Jenoptik Laser, Optik, Systeme GmbH, Oskar-von-Miller-Str.1a, D-85386 Echling, Germany. Telephone +49 8165 77 475 Fax +49 8165 77 503. Website


Now owned by the Israeli Scitex Corporation Ltd, Leaf were an American company that designed the first professional digital backs to use the 2048 x 2048 Loral sensor, showed at Photokina way back in 1992. The DCB-II is the latest version, with adapters available for SinarCam, Sinar p2 and e, Hasselblad 553ELX and 500EL series, Mamiya RZ67, Fuji GX680 and Cambo Master/Toyo. A DCB-II Live variant adds a video preview window. Both are for triple exposure colour capture. The CatchLight is a single exposure version for instant capture. Supplied in the UK by Silicon Imaging.

First shown at Seybold SF98 on 31 August 1998, the new Leaf Volare uses a 24 x 36mm 6 megapixel chip.



Megavision's CEO, Ken Boydston, is a digital camera veteran with immense experience. He was making the Tessera camera, which used a vidicon tube, way back in 1991. (We reviewed it in the November 1991 issue of The Photographer.) The MegaVisionT2 is a three shot back, whilst the S2 is the single exposure version. Both use the Loral 4 megapixel area array. The T2 will fit any 5 x 4 camera. The S2 is an instant capture version for Hasselblad, Mamiya 645 and RB. Versions for Bronica, Mamiya RZ, Fuji GX680 and Rollei are expected. A BatPac storage unit weighs 3 pounds and allows the S2 to be used in the field. Up to 51 images can be stored on a standard 340MB PC(MCIA) card. Based in the USA, MegaVision's products are distributed through Calumet Digital Solutions - KJP in the UK.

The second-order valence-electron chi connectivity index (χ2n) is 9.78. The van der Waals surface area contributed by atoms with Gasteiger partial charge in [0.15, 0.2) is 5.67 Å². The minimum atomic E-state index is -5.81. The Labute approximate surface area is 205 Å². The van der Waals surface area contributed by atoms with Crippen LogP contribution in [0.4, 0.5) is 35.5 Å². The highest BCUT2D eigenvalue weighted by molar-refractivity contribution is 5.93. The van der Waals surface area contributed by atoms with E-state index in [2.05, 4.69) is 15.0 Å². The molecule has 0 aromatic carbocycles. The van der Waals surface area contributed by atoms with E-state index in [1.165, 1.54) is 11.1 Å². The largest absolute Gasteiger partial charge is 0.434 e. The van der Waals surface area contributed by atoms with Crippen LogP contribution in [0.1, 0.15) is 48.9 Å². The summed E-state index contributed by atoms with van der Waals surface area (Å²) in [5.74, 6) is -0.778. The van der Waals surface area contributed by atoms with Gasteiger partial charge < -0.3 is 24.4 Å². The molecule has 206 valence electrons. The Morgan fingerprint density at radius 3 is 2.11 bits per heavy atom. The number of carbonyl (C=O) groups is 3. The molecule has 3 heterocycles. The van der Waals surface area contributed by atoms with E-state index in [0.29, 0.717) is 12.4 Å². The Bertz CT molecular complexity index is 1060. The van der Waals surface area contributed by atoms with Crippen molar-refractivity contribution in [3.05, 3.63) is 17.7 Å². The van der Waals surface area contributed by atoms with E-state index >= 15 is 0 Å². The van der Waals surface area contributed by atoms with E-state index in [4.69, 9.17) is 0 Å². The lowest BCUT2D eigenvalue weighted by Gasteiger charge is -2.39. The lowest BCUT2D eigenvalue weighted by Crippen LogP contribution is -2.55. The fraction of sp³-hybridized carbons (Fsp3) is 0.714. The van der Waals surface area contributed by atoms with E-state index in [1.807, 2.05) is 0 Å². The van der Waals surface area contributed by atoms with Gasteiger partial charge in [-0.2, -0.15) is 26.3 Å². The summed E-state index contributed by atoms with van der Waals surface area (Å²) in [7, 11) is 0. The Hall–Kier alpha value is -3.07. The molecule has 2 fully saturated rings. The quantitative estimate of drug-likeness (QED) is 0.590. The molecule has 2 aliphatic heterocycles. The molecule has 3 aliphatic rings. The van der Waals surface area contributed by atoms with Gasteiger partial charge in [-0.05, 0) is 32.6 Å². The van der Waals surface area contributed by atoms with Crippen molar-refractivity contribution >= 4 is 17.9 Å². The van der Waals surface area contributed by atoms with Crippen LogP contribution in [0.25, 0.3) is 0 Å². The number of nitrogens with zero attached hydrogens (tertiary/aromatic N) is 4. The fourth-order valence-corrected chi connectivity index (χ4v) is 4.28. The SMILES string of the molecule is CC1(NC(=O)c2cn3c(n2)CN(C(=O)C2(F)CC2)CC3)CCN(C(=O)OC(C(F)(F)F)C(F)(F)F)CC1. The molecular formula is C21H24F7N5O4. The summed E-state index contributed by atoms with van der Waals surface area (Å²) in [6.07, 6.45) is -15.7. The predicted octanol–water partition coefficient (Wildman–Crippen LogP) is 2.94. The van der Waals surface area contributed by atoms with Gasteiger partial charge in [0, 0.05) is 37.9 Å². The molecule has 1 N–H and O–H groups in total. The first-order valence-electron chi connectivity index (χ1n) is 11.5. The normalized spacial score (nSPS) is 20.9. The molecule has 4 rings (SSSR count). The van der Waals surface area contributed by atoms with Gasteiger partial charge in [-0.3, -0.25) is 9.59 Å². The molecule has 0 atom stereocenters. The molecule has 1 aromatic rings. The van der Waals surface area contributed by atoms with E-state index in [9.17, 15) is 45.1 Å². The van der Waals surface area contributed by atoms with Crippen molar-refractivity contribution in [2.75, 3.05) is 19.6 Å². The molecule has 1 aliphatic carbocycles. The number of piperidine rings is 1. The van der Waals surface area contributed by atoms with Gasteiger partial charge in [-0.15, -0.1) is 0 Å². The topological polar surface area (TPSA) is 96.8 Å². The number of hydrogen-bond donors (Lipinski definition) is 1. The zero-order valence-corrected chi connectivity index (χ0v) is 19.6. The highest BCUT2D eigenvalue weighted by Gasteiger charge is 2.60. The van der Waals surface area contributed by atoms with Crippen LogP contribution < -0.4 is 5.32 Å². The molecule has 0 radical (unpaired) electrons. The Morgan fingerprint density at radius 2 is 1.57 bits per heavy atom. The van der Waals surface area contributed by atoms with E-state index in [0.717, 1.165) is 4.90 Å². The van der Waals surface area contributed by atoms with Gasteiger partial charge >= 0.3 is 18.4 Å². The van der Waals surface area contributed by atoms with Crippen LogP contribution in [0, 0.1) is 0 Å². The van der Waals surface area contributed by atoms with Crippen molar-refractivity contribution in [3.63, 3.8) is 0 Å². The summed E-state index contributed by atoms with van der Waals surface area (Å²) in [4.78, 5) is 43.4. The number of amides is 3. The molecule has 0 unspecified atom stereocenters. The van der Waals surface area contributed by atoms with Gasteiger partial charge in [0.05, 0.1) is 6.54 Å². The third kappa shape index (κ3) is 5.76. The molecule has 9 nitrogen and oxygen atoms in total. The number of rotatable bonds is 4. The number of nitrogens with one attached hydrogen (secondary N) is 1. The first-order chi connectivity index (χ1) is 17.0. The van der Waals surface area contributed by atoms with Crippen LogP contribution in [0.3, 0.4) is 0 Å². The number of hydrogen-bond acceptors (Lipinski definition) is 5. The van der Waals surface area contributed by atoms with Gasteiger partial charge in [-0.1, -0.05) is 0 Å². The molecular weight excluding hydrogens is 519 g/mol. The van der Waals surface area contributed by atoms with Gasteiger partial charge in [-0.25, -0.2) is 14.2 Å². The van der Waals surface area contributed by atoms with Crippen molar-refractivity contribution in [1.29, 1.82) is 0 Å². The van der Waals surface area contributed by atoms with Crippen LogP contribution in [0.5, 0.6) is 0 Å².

A new back, using a 24 x 36mm 6 megapixel chip in a Mamiya 645 body, was shown as a prototype at Photokina 98.



Danish company which makes high quality scan backs, The PowerPhase is a 6000 x 8400 pixel (144MB file) device for 5 x 4 and is also available for Hasselbad 201F, 203FE, 205FCC, 500, 501C, 503Cxi, 903SWC and Mamiya RZ67, Rollei 6008, Fuji GX680, Bronica SQ-Ai and ETRSi. The PhotoPhase vII is a high resolution (103MB files) back for 5 x 4 costing. A full listing of all PhaseOne's many options - and a price list in US dollars - may be found on their website.

Phase One showed the LightPhase, a new back for the Hasselblad incorporating a 24 x 35mm 6 megapixel chip, at Photokina 98.

Phase One A/S, Roskildevej 39, DK-2000 Frederiskberg, Denmark. Telephone +45 36 46 0111 Fax +45 36 46 0222. Website


Another Danish company who makes the Carnival 2020 back with area array for single shot or multiple exposure colour. Fits Hasselblad 553ELX and 503CW, Mamiya RZ67 and 645PRO, Fuji GX680, Sinar, Horseman and Linhof M679.

Scanview A/S, Meterbuen 6, DK-2740 Skovlunde, Denmark. Telephone +45 44 53 61 00 Fax +45 44 53 61 08. Website

This article first appeared in "The Photographer" magazine, June 1998.
This document is Copyright © 1998 John Henshall. All rights reserved.